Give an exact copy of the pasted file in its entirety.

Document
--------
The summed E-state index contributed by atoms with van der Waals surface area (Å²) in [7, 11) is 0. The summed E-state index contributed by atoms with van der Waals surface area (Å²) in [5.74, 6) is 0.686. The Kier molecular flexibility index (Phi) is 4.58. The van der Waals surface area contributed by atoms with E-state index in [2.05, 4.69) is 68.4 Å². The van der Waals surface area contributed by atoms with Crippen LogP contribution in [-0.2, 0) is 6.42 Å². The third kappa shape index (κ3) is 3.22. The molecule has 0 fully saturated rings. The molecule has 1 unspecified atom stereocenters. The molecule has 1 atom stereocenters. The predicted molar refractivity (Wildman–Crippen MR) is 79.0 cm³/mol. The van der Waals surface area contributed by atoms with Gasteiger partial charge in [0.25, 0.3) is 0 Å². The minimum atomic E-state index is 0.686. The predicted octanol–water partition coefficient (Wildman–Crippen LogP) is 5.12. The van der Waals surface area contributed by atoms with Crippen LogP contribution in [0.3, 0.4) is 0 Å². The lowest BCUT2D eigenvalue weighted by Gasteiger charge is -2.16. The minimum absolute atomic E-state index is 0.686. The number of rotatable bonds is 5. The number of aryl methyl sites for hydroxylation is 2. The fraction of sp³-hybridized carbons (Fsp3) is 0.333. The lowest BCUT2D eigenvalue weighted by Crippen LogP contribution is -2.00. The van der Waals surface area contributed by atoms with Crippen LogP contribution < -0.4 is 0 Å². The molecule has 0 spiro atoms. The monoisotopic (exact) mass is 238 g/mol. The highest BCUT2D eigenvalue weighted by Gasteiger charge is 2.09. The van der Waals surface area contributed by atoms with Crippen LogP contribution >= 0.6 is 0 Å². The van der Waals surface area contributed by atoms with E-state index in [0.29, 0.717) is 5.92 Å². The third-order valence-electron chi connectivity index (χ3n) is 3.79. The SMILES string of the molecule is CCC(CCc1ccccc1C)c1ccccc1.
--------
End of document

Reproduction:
The summed E-state index contributed by atoms with van der Waals surface area (Å²) in [7, 11) is 0. The summed E-state index contributed by atoms with van der Waals surface area (Å²) in [5.74, 6) is 0.686. The Kier molecular flexibility index (Phi) is 4.58. The van der Waals surface area contributed by atoms with E-state index in [2.05, 4.69) is 68.4 Å². The van der Waals surface area contributed by atoms with Crippen LogP contribution in [-0.2, 0) is 6.42 Å². The third kappa shape index (κ3) is 3.22. The molecule has 0 fully saturated rings. The molecule has 1 unspecified atom stereocenters. The molecule has 1 atom stereocenters. The predicted molar refractivity (Wildman–Crippen MR) is 79.0 cm³/mol. The van der Waals surface area contributed by atoms with Gasteiger partial charge in [0.25, 0.3) is 0 Å². The minimum atomic E-state index is 0.686. The predicted octanol–water partition coefficient (Wildman–Crippen LogP) is 5.12. The van der Waals surface area contributed by atoms with Crippen LogP contribution in [0.3, 0.4) is 0 Å². The lowest BCUT2D eigenvalue weighted by Gasteiger charge is -2.16. The minimum absolute atomic E-state index is 0.686. The number of rotatable bonds is 5. The number of aryl methyl sites for hydroxylation is 2. The fraction of sp³-hybridized carbons (Fsp3) is 0.333. The lowest BCUT2D eigenvalue weighted by Crippen LogP contribution is -2.00. The van der Waals surface area contributed by atoms with Crippen LogP contribution < -0.4 is 0 Å². The molecule has 0 spiro atoms. The monoisotopic (exact) mass is 238 g/mol. The highest BCUT2D eigenvalue weighted by Gasteiger charge is 2.09. The van der Waals surface area contributed by atoms with Crippen LogP contribution >= 0.6 is 0 Å². The van der Waals surface area contributed by atoms with E-state index in [0.29, 0.717) is 5.92 Å². The third-order valence-electron chi connectivity index (χ3n) is 3.79. The SMILES string of the molecule is CCC(CCc1ccccc1C)c1ccccc1.